The Altar Steps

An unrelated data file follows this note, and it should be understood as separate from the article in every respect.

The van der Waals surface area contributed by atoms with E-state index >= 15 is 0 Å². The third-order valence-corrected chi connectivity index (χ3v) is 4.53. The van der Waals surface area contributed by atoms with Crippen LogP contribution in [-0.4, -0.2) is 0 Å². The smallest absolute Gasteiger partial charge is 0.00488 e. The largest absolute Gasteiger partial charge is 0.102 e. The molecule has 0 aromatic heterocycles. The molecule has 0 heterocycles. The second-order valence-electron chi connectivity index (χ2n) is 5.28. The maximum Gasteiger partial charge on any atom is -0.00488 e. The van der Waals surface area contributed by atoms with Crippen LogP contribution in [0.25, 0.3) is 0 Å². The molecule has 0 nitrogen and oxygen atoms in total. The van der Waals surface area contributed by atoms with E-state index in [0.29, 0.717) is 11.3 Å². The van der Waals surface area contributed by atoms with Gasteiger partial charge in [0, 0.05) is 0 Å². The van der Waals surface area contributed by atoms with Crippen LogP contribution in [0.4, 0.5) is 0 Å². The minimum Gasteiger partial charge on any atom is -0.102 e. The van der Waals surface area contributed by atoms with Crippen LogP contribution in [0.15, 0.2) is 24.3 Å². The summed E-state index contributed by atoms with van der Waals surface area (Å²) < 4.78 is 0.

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Purchase of this book includes free trial access to where you can read more than a million books for free. This is an OCR edition with typos. Excerpt from book: CHAPTER III RELIGIOUS EDUCATION WHEN Mark was grown up and looked back at his early childhood—he was seven years old in the year in which his father was able to see the new St. Wilfred's an edifice complete except for consecration—it seemed to him that his education had centered in the prevention of his acquiring a Cockney accent. This was his mother's dread and for this reason he was not allowed to play more than Christian equality demanded with the boys of Lima Street. Had his mother had her way, he would never have been allowed to play with them at all; but his father would sometimes break out into fierce tirades against snobbery and hustle him out of the house to amuse himself with half-a-dozen little girls looking after a dozen babies in dilapidated perambulators, and countless smaller boys and girls ragged and grubby and mischievous. "You leave that kebbidge-stalk be, Elfie!" "Ethel! Jew hear your ma calling you, you naughty girl?" "Stanlee! will you give over fishing in that puddle, this sminute. I'll give you such a stepping, you see if I don't." "Come here, Maybel, and let me blow your nose. Daisy Hawkins, lend us your henkerchif, there's a love! Our Maybel wants to blow her nose. Oo, she is a sight! Come here, Maybel, do, and leave off sucking that orange peel. There's the Father's little boy looking at you. Hold your head up, do." Mark would stand gravely to attention while Mabel Williams' toilet was adjusted, and as gravely follow the shrill raucous procession to watch pavement games like Hop Scotch or to help in gathering together enough sickly greenery from the site of the new church to make the summer grotto, which in Lima Street was a labour of love, since few of the passersby in that neighbourhood could afford to remember St. James' grotto wit...
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